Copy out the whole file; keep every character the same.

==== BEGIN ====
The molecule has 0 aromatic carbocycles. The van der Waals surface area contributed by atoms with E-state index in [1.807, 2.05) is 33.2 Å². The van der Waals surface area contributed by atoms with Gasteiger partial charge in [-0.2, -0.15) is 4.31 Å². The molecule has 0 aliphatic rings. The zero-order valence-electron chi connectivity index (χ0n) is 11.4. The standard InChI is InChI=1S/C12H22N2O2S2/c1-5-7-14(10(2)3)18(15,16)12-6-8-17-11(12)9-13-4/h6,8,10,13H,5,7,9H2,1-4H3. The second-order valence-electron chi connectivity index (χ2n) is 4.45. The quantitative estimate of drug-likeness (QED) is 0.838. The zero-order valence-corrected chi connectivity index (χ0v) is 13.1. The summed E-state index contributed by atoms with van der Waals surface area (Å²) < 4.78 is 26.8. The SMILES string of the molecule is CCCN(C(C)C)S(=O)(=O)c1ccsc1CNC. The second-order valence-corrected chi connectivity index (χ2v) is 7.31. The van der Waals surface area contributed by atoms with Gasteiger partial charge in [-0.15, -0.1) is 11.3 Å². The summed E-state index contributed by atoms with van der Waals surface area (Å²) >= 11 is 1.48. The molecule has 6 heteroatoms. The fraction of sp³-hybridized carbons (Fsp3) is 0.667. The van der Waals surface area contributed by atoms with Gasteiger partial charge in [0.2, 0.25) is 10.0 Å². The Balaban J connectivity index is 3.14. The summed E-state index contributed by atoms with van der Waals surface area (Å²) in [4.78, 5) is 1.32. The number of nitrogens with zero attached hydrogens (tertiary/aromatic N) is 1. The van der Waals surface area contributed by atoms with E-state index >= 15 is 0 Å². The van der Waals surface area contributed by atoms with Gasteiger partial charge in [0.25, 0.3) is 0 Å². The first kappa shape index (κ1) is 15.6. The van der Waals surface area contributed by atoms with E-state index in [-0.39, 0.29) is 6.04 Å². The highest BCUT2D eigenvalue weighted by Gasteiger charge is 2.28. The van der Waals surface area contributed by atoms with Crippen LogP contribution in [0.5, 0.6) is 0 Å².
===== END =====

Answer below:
The molecule has 0 aromatic carbocycles. The van der Waals surface area contributed by atoms with E-state index in [1.807, 2.05) is 33.2 Å². The van der Waals surface area contributed by atoms with Gasteiger partial charge in [-0.2, -0.15) is 4.31 Å². The molecule has 0 aliphatic rings. The zero-order valence-electron chi connectivity index (χ0n) is 11.4. The standard InChI is InChI=1S/C12H22N2O2S2/c1-5-7-14(10(2)3)18(15,16)12-6-8-17-11(12)9-13-4/h6,8,10,13H,5,7,9H2,1-4H3. The second-order valence-electron chi connectivity index (χ2n) is 4.45. The quantitative estimate of drug-likeness (QED) is 0.838. The zero-order valence-corrected chi connectivity index (χ0v) is 13.1. The summed E-state index contributed by atoms with van der Waals surface area (Å²) < 4.78 is 26.8. The SMILES string of the molecule is CCCN(C(C)C)S(=O)(=O)c1ccsc1CNC. The second-order valence-corrected chi connectivity index (χ2v) is 7.31. The van der Waals surface area contributed by atoms with Gasteiger partial charge in [-0.15, -0.1) is 11.3 Å². The summed E-state index contributed by atoms with van der Waals surface area (Å²) >= 11 is 1.48. The molecule has 6 heteroatoms. The fraction of sp³-hybridized carbons (Fsp3) is 0.667. The van der Waals surface area contributed by atoms with Gasteiger partial charge in [0.2, 0.25) is 10.0 Å². The Balaban J connectivity index is 3.14. The summed E-state index contributed by atoms with van der Waals surface area (Å²) in [4.78, 5) is 1.32. The number of nitrogens with zero attached hydrogens (tertiary/aromatic N) is 1. The van der Waals surface area contributed by atoms with E-state index >= 15 is 0 Å². The van der Waals surface area contributed by atoms with Gasteiger partial charge in [0.25, 0.3) is 0 Å². The first kappa shape index (κ1) is 15.6. The van der Waals surface area contributed by atoms with E-state index in [-0.39, 0.29) is 6.04 Å². The highest BCUT2D eigenvalue weighted by Gasteiger charge is 2.28. The van der Waals surface area contributed by atoms with Crippen LogP contribution in [0.5, 0.6) is 0 Å².